Unix Script Security

I have received a lot of questions about this area recently. Here are a couple of tips and tricks I use to provide security within shell scripts.

Note: The syntax I will use is for Bourne type shells. The same concepts apply to csh, but the syntax changes.

The first scripting security issue for DBAs that we need to address is the problem of passwords in scripts. Many scripts we write as DBAs, especially applications DBAs, need to connect to the Oracle database. Unfortunately, these scripts frequently contain hardcoded passwords. This has two major problems, security and maintenance. Fortunately, the solution can be simple. In a secure location, have the system administrators create a file belonging to root in the dba (or oinstall) group with permissions 660 (owner read/write, group read/write, everyone else no access). For example, /etc/sysconfig/SID is a good choice in Linux. In this file, put your passwords.



Your scripts can source this file as part of the configuration at the start of the script. Then anywhere in the script that you need to use the password, you use the variable. In other words instead of sqlplus apps/apps, you use sqlplus apps/$APPS. Of course, that would still show the password with a ps command. An even better solution is to use i/o redirection inside the script:

. /u01/app/oracle/db/tech_st/10.2.0/VIS_vis12.env
if [ -f /etc/sysconfig/$ORACLE_SID ]; then
  . /etc/sysconfig/$ORACLE_SID
sqlplus /nologin <<EOF
connect apps/$APPS
select * from dual;

After making this change,  no one who sees the script will learn the apps password,  no one who happens to issue a ps command while the script is running will learn the password, and the act of changing the password in /etc/sysconfig/SID will update all of your scripts.

Now that we have solved the major security issue within our own scripts, let’s address scripts that need to be run as root. In a segregated environment, that is one where the DBAs do not have root, sudo can be a useful tool to allow this functionality.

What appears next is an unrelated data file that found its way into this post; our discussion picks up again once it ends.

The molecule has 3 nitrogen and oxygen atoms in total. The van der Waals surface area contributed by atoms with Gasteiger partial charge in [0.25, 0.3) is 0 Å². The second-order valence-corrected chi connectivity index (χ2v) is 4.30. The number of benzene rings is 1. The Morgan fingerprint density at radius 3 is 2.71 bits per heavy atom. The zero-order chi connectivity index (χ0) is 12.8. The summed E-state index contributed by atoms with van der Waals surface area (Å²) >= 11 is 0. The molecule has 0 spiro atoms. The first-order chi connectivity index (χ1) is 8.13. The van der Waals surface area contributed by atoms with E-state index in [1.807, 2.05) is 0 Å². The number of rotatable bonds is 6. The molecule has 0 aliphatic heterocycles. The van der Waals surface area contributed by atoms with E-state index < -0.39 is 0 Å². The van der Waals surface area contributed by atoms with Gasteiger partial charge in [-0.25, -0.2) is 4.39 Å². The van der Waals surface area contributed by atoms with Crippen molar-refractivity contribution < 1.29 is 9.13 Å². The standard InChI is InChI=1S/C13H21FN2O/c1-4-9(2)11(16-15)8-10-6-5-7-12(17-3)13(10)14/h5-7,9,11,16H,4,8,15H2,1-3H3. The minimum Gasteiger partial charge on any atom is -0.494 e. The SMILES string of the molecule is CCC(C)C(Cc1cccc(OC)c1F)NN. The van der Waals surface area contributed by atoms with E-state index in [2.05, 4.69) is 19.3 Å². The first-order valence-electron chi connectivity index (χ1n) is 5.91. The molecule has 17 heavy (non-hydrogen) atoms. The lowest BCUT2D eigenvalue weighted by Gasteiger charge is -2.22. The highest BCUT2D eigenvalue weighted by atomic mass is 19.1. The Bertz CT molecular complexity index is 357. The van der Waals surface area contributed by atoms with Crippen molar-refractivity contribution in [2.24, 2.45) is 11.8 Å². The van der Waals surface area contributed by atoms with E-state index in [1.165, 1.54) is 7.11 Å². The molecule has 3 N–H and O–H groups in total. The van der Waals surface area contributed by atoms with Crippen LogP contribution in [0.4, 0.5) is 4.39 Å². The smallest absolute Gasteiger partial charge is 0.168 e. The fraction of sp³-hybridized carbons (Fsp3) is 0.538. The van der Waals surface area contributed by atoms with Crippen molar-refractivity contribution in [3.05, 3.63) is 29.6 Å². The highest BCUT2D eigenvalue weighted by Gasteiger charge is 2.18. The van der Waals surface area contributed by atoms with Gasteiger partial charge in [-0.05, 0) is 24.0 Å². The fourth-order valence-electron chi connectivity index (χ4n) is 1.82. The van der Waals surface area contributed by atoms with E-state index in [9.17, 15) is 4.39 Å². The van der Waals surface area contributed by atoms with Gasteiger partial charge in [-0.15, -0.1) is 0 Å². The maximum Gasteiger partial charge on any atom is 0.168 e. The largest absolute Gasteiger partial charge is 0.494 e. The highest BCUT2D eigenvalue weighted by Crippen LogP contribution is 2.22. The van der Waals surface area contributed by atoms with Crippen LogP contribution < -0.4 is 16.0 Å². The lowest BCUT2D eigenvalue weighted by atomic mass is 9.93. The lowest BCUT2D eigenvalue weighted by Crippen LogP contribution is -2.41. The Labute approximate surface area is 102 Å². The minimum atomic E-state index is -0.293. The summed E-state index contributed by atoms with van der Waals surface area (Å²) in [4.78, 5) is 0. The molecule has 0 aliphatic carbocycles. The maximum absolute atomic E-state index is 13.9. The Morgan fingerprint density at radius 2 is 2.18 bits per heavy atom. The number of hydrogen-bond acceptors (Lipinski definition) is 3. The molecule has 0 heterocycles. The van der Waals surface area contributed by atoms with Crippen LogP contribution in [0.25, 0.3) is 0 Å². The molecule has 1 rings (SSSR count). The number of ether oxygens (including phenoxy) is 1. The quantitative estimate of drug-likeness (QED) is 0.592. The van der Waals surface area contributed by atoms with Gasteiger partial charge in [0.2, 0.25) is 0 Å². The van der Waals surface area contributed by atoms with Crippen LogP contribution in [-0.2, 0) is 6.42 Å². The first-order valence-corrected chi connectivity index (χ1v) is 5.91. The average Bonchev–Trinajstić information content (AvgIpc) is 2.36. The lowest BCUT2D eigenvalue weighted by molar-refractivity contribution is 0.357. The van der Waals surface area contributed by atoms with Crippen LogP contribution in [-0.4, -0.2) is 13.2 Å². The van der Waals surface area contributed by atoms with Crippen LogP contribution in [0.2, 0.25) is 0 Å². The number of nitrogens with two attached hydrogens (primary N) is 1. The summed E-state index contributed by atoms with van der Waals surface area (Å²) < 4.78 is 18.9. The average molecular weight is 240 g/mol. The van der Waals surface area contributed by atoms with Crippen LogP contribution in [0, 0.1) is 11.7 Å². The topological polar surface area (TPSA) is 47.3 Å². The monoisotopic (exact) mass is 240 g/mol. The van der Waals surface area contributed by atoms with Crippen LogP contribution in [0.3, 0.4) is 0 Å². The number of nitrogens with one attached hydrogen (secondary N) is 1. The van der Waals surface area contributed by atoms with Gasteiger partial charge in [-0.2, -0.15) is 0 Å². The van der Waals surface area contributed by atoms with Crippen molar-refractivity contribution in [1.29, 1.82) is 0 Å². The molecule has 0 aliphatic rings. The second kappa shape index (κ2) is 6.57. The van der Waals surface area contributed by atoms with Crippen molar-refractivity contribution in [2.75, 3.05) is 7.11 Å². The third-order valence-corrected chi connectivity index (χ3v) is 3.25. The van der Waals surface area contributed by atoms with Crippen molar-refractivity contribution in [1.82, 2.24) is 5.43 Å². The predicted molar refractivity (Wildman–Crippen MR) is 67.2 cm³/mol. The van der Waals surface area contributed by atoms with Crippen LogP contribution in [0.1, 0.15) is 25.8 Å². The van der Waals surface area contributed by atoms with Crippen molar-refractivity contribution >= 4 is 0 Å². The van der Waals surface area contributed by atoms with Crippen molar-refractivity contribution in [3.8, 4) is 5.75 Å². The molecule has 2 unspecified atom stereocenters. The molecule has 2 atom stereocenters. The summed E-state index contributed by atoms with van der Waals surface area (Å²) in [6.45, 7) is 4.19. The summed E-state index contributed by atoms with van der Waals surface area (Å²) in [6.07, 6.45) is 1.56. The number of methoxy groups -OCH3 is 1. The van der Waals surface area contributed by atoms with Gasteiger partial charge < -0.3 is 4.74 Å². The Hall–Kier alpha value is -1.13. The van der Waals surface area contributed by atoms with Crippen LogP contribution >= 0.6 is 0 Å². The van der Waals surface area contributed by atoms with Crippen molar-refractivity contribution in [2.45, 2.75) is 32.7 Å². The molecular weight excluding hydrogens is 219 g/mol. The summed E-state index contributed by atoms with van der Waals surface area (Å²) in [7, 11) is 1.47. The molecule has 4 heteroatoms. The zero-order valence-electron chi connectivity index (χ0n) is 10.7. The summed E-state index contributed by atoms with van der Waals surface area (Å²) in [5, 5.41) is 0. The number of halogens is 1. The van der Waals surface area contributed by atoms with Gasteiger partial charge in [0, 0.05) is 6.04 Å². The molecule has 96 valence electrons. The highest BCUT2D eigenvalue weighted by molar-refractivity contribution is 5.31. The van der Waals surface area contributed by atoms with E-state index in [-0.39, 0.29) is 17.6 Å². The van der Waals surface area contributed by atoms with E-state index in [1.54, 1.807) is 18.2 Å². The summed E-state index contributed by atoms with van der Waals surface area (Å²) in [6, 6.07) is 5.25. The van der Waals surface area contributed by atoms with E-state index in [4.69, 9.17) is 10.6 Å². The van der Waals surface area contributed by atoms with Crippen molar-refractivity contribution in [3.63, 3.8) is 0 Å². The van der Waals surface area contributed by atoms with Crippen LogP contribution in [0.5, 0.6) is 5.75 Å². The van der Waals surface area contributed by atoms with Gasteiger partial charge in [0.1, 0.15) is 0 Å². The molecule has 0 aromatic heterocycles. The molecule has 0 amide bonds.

For example to allow the oracle user to run root.sh from $ORACLE_HOME, you could make the following entry in /etc/sudoers (use visudo to edit this file):

oracle ALL = NOPASSWD: /u01/app/oracle/db/tech_st/10.2.0/root.sh

Of course, this is is now a major security violation.  Since this script is in a directory owned by oracle, anyone who can connect to the system as oracle, can run any command they want as root simply by editing root.sh.  Obviously, the DBA team will continue to have to call the system administrators to have root.sh run when needed.  However, there are other commands that it may be more convenient to have the dba team able to run.  Examples of this may include viewing the system log, mounting and unmounting a backup or stage disk, or if cloning is done using some form of snapshot or mirroring on a SAN or NAS device, merging and splitting the mirrors.  One way to allow this is to have the system administration team write scripts to accomplish these functions and place them in a directory owned by root.  You can take the security a step further and make the directory only accessible to root.

For example (as root):

mkdir /usr/local/superuser_scripts
chown 700 /usr/local/superuser_scripts

Only root can access this directory.  If we want to allow the DBA team access to view the last 100 entries in /var/log/messages, we create a script tail100msg in /usr/local/superuser_scripts:

tail -100 /var/log/messages

In /etc/sudoers, the following line is added.

oracle ALL = NOPASSWD: /usr/local/superuser_scripts/tail100msg

If the oracle user, gives the command: sudo /usr/local/superuser_scripts/tail100msg, they will see the last 100 lines of /var/log/messages.  However, they have to know the script exists, because oracle cannot do an ls in /usr/local/superuser_scripts to see what is there.

You have to be extremely careful if you allow parameters to any scripts written for this purpose.  You have to follow all the same protections against attacks through substitution variables that are followed in sql scripts.

Do you have any other techniques you use to improve the security of the scripts you use?

Printer setup for the E-Business Suite in Oracle Enterprise Linux Part 2 Migrating

Now that we have the printers all added, the last thing we want to do is have to rekey them all on every server.  Every time you do a manual migration, you increase the chance for errors.

We can use system-config-printer to migrate our queues at the linux level and FNDLOAD to migrate the queues in the E-Business Suite.  However, there is one manual step you must go through if you added any PPD files.